Tuesday, March 10, 2009

Fare Free

Mass transit ridership was up again last year — the fifth in a row — mostly because of the economy and the price of gasoline.

Ironically, analysts expect that number to fall this year, because of the economy and increasing job losses.

But Planetizen's Dave Olsen asks, if transit agencies spend more money than they make in marketing and increasing ridership, why charge fares at all?

In particular, he looks at a small city in Belgium that converted an existing fare-based system to a fare-free one. The first day without fare boxes, ridership jumped 783 percent. It grew 900 percent that year and four year later was up 1,223 percent.

"Becoming Fare-Free got residents and visitors alike onboard, while the planned increase in capacity kept them coming back," Olsen writes.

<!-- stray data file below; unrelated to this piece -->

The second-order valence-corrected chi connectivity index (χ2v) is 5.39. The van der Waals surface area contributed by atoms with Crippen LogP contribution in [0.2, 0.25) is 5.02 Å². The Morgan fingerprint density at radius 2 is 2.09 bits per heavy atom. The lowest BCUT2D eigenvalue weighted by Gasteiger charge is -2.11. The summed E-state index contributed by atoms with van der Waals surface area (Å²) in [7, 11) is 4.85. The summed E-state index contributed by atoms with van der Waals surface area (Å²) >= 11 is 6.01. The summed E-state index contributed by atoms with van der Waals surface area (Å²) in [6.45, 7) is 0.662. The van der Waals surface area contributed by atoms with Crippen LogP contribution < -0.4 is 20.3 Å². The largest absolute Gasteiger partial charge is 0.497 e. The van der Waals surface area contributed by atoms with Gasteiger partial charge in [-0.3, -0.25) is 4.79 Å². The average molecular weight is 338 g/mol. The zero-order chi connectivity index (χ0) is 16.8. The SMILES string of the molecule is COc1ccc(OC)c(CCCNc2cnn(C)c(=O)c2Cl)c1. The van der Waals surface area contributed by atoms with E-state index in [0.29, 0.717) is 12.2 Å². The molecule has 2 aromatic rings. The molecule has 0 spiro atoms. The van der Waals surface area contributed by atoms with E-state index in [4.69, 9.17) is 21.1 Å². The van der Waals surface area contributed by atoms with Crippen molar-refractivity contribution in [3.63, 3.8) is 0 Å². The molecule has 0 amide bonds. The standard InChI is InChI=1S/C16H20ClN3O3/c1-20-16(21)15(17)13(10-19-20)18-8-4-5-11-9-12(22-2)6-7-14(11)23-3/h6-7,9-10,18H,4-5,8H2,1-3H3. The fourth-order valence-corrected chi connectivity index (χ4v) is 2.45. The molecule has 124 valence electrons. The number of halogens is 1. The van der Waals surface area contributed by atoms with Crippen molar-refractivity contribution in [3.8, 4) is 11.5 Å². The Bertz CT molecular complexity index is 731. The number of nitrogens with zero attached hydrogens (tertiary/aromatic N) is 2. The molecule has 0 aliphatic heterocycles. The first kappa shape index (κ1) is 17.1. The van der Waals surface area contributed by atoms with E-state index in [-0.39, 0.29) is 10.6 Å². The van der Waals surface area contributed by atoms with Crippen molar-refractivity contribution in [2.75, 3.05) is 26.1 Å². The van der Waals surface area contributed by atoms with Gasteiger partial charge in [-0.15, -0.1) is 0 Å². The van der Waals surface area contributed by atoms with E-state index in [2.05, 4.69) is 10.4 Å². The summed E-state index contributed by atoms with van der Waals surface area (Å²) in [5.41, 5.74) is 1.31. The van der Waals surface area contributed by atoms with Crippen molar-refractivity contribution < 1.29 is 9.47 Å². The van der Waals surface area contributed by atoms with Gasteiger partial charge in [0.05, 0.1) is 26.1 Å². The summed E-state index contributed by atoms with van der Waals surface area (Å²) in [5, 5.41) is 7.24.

He proposes several ways to pay for transit service — you can read his examples here — but none of them include fares.

"Now given that public transit is a public service, it could make sense to maximize the public good that that service brings, which is exactly what Island Transit and other Fare-Free systems have done. However, I'm writing 'could' here because in the mad rush to privatize and maximize profit for anything that moves (including public services) this playing field has been fundamentally altered over the past few decades.

In particular, public transit has suffered from this economic mis-focus, and ironically enough, it has only worsened perennial problems like chronic underfunding and running incomplete systems that can't compete with the private automobile."

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